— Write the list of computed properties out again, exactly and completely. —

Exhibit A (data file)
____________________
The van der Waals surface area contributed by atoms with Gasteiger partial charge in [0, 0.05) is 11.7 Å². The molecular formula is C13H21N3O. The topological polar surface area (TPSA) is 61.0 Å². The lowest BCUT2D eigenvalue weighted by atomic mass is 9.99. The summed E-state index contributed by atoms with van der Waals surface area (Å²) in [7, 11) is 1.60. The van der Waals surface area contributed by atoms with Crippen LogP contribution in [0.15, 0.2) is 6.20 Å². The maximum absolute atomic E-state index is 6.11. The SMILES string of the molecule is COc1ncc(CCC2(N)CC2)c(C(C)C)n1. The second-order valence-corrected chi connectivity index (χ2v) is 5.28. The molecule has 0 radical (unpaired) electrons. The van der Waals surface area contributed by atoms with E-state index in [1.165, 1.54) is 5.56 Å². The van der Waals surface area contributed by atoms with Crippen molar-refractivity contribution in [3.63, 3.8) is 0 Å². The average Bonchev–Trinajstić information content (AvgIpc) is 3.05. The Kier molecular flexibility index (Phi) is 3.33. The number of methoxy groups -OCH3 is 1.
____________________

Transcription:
The van der Waals surface area contributed by atoms with Gasteiger partial charge in [0, 0.05) is 11.7 Å². The molecular formula is C13H21N3O. The topological polar surface area (TPSA) is 61.0 Å². The lowest BCUT2D eigenvalue weighted by atomic mass is 9.99. The summed E-state index contributed by atoms with van der Waals surface area (Å²) in [7, 11) is 1.60. The van der Waals surface area contributed by atoms with Crippen LogP contribution in [0.15, 0.2) is 6.20 Å². The maximum absolute atomic E-state index is 6.11. The SMILES string of the molecule is COc1ncc(CCC2(N)CC2)c(C(C)C)n1. The second-order valence-corrected chi connectivity index (χ2v) is 5.28. The molecule has 0 radical (unpaired) electrons. The van der Waals surface area contributed by atoms with E-state index in [1.165, 1.54) is 5.56 Å². The van der Waals surface area contributed by atoms with Crippen molar-refractivity contribution in [3.63, 3.8) is 0 Å². The average Bonchev–Trinajstić information content (AvgIpc) is 3.05. The Kier molecular flexibility index (Phi) is 3.33. The number of methoxy groups -OCH3 is 1.